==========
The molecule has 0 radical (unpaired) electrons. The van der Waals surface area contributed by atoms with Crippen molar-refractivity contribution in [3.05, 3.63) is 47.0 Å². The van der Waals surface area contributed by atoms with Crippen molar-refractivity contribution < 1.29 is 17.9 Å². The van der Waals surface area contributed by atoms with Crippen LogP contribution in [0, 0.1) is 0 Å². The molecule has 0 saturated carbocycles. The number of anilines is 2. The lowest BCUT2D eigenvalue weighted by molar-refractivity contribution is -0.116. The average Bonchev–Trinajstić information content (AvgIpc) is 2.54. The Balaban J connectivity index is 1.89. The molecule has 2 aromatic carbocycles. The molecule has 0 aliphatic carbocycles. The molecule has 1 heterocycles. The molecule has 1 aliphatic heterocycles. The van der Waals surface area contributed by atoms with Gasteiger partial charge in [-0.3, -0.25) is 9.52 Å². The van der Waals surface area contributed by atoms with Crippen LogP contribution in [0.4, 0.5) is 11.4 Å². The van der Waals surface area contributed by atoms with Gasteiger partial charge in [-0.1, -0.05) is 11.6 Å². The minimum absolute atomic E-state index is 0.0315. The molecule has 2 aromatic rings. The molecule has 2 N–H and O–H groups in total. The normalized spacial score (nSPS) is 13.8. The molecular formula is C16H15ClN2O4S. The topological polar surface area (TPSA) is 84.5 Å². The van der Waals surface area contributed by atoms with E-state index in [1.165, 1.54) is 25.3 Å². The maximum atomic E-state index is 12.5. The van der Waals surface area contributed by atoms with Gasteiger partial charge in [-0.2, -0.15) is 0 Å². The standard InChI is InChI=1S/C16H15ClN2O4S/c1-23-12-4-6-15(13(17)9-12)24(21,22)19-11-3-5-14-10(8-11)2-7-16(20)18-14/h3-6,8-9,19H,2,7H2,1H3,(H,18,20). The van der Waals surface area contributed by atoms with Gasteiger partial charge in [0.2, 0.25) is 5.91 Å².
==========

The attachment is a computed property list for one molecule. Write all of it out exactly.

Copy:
The molecule has 0 radical (unpaired) electrons. The van der Waals surface area contributed by atoms with Crippen molar-refractivity contribution in [3.05, 3.63) is 47.0 Å². The van der Waals surface area contributed by atoms with Crippen molar-refractivity contribution < 1.29 is 17.9 Å². The van der Waals surface area contributed by atoms with Crippen LogP contribution in [0, 0.1) is 0 Å². The molecule has 0 saturated carbocycles. The number of anilines is 2. The lowest BCUT2D eigenvalue weighted by molar-refractivity contribution is -0.116. The average Bonchev–Trinajstić information content (AvgIpc) is 2.54. The Balaban J connectivity index is 1.89. The molecule has 2 aromatic carbocycles. The molecule has 0 aliphatic carbocycles. The molecule has 1 heterocycles. The molecule has 1 aliphatic heterocycles. The van der Waals surface area contributed by atoms with Gasteiger partial charge in [-0.3, -0.25) is 9.52 Å². The van der Waals surface area contributed by atoms with Crippen LogP contribution in [0.4, 0.5) is 11.4 Å². The van der Waals surface area contributed by atoms with Gasteiger partial charge in [-0.1, -0.05) is 11.6 Å². The minimum absolute atomic E-state index is 0.0315. The molecule has 2 aromatic rings. The molecule has 2 N–H and O–H groups in total. The normalized spacial score (nSPS) is 13.8. The molecular formula is C16H15ClN2O4S. The topological polar surface area (TPSA) is 84.5 Å². The van der Waals surface area contributed by atoms with E-state index in [1.165, 1.54) is 25.3 Å². The maximum atomic E-state index is 12.5. The van der Waals surface area contributed by atoms with Gasteiger partial charge in [-0.2, -0.15) is 0 Å². The standard InChI is InChI=1S/C16H15ClN2O4S/c1-23-12-4-6-15(13(17)9-12)24(21,22)19-11-3-5-14-10(8-11)2-7-16(20)18-14/h3-6,8-9,19H,2,7H2,1H3,(H,18,20). The van der Waals surface area contributed by atoms with Gasteiger partial charge in [0.2, 0.25) is 5.91 Å².